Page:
Something that particularly struck me about the protests was the cleanliness. Every night, tens of thousands of people would converge on the park and square – eating, drinking, sleeping, smoking, singing, dancing. Although there was barely room to move, I never saw anyone walk on the flower beds. And every morning, small groups of sleep-deprived protesters – gas masks draped around their necks, brooms and bags in hand – would sweep the park clean. By noon, it was virtually spotless. One day, I saw people washing out a dry fountain with buckets of clean water. There was a stark contrast between this respect for public spaces and local businesses, and the anger towards the police and construction vehicles (which had been smashed and burnt out), as well as many internationally owned banks and businesses (which were often covered in graffiti).
Another remarkable aspect about the protests was their dark sense of humour. Although I could only understand a very small part of the graffiti that appeared all over the city centre, it was easy to gauge by all the laughter that it much of it was amusing. On a store selling cosmetics: “Pepper spray is good for the complexion.” On a wine shop: “Şerefine Tayyip,” a sarcastic “Cheers” to the Prime Minister, referring to his restrictions on the sale of alcohol. There were humorous versions of the Prime Minister’s name; for instance, “Erdoğaz,” and “Recop” (“cop” means baton in Turkish). And of course, many stencils, posters and pictures of penguins; on the night of Friday May 31, instead of reporting on the massive, unprecedented protests and brutal police response, CNN Turkey showed…a penguin documentary.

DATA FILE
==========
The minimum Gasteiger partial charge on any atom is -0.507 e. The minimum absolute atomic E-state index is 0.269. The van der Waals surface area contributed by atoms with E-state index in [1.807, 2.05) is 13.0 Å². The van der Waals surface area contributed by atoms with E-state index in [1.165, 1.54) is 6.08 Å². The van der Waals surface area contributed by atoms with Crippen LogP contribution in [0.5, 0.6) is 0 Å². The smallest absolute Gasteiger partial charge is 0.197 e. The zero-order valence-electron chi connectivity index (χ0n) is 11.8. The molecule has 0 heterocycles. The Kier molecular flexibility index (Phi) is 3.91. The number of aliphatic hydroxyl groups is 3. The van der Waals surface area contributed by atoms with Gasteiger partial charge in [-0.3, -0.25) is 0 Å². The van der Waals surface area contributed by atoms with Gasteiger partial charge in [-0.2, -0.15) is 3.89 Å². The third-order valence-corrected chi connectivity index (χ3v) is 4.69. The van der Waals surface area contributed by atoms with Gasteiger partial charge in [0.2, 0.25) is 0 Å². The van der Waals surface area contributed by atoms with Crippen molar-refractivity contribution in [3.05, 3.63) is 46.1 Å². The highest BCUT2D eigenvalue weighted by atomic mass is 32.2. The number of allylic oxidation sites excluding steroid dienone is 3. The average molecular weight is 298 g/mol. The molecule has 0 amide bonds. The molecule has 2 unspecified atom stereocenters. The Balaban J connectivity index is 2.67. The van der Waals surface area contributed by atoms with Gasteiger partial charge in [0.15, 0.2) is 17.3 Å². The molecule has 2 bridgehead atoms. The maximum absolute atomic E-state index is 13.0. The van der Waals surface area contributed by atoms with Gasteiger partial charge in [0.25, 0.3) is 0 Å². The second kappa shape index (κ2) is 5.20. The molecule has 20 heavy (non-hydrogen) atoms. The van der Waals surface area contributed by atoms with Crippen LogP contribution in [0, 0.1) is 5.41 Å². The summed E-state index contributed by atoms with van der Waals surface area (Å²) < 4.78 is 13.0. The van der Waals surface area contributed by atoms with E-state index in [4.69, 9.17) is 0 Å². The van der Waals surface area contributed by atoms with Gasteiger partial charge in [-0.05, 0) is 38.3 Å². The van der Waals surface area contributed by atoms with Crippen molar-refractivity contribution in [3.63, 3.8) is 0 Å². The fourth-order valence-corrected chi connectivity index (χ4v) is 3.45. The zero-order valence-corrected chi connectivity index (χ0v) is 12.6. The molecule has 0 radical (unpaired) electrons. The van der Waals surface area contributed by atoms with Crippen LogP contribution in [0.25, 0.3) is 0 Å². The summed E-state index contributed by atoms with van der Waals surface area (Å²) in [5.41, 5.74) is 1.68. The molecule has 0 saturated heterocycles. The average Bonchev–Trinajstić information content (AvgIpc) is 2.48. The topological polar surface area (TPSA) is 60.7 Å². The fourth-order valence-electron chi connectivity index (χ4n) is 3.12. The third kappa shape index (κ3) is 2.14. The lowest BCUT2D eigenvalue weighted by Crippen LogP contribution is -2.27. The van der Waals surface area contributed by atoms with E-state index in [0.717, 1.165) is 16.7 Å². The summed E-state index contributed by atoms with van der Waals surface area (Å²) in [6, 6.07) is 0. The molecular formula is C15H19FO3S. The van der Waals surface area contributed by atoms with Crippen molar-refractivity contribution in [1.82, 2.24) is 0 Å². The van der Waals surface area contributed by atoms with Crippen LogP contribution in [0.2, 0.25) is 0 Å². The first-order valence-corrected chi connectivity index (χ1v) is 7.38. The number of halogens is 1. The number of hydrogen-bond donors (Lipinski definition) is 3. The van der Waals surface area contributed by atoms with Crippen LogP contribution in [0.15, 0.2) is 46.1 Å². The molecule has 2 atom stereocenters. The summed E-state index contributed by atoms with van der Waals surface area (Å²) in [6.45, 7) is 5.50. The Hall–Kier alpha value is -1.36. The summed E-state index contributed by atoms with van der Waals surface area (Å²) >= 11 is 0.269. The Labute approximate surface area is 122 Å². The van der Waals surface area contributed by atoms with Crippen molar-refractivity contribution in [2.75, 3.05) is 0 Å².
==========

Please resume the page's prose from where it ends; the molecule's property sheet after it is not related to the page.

One thing I learned over the past week is that screams of panic and cheers of joy are almost indistinguishable. It always required a few moments to determine what was actually going on. I think that likewise, it is impossible to know at this point what is in store for Turkey; whether police terror will triumph, or whether peaceful expression and joyful possibility will carry the day. Despite all the repression, I remain deeply hopeful about the outcome.
I have just returned to Canada, where I will continue raising awareness about the serious and ongoing human rights violations in Turkey. Turkey wields enormous economic and political power in the Middle East, and it is critical to speak out about these attacks on Turkish people’s fundamental freedoms.
Canadians are paying attention. Help show Turkey and the world that the protesters are not alone:
- Sign our petition to the Prime Minister of Turkey urging him to stop the excessive use of force against peaceful protesters and ensure respect for the right to freedom of expression and assembly
- Learn more about the situation in Turkey on our website
- Join us on Twitter and Facebook for ongoing updates.
- "Insan hakları" means human rights in Turkish #insanhakları and #humanrightsforturkey are the hashtags we are following
- Contact the Turkish Embassy: